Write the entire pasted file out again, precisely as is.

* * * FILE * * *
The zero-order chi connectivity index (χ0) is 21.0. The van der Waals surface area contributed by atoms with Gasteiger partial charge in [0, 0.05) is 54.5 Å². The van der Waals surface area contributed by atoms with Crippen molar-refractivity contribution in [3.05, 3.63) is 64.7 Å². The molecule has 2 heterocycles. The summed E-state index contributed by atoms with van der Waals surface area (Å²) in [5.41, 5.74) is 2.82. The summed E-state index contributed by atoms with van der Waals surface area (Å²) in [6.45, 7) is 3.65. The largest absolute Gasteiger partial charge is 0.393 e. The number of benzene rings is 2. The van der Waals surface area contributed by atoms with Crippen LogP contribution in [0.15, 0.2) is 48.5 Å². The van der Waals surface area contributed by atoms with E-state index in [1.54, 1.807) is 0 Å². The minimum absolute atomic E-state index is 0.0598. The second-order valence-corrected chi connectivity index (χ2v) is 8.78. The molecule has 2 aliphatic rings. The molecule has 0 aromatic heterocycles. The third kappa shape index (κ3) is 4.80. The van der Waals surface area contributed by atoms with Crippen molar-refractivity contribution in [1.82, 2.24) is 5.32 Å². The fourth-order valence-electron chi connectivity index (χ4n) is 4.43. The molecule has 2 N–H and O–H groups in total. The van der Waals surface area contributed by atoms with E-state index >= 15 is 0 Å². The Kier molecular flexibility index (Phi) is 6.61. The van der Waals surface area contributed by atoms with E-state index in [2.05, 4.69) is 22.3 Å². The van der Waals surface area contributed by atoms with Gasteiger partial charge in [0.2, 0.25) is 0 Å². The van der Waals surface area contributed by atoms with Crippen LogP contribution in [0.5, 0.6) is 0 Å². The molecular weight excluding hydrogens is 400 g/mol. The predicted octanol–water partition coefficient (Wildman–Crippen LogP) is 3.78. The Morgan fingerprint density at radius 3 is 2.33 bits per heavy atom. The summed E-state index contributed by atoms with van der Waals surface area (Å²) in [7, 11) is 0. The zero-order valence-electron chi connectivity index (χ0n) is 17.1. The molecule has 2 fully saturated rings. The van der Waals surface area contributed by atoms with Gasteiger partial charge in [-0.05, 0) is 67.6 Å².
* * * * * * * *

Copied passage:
The zero-order chi connectivity index (χ0) is 21.0. The van der Waals surface area contributed by atoms with Gasteiger partial charge in [0, 0.05) is 54.5 Å². The van der Waals surface area contributed by atoms with Crippen molar-refractivity contribution in [3.05, 3.63) is 64.7 Å². The molecule has 2 heterocycles. The summed E-state index contributed by atoms with van der Waals surface area (Å²) in [5.41, 5.74) is 2.82. The summed E-state index contributed by atoms with van der Waals surface area (Å²) in [6.45, 7) is 3.65. The largest absolute Gasteiger partial charge is 0.393 e. The number of benzene rings is 2. The van der Waals surface area contributed by atoms with Crippen LogP contribution in [0.15, 0.2) is 48.5 Å². The van der Waals surface area contributed by atoms with E-state index in [1.54, 1.807) is 0 Å². The minimum absolute atomic E-state index is 0.0598. The second-order valence-corrected chi connectivity index (χ2v) is 8.78. The molecule has 2 aliphatic rings. The molecule has 0 aromatic heterocycles. The third kappa shape index (κ3) is 4.80. The van der Waals surface area contributed by atoms with Crippen molar-refractivity contribution in [1.82, 2.24) is 5.32 Å². The fourth-order valence-electron chi connectivity index (χ4n) is 4.43. The molecule has 2 N–H and O–H groups in total. The van der Waals surface area contributed by atoms with E-state index >= 15 is 0 Å². The Kier molecular flexibility index (Phi) is 6.61. The van der Waals surface area contributed by atoms with E-state index in [2.05, 4.69) is 22.3 Å². The van der Waals surface area contributed by atoms with Gasteiger partial charge in [0.2, 0.25) is 0 Å². The van der Waals surface area contributed by atoms with Crippen LogP contribution in [0.5, 0.6) is 0 Å². The molecular weight excluding hydrogens is 400 g/mol. The predicted octanol–water partition coefficient (Wildman–Crippen LogP) is 3.78. The Morgan fingerprint density at radius 3 is 2.33 bits per heavy atom. The summed E-state index contributed by atoms with van der Waals surface area (Å²) in [7, 11) is 0. The zero-order valence-electron chi connectivity index (χ0n) is 17.1. The molecule has 2 fully saturated rings. The van der Waals surface area contributed by atoms with Gasteiger partial charge in [-0.05, 0) is 67.6 Å².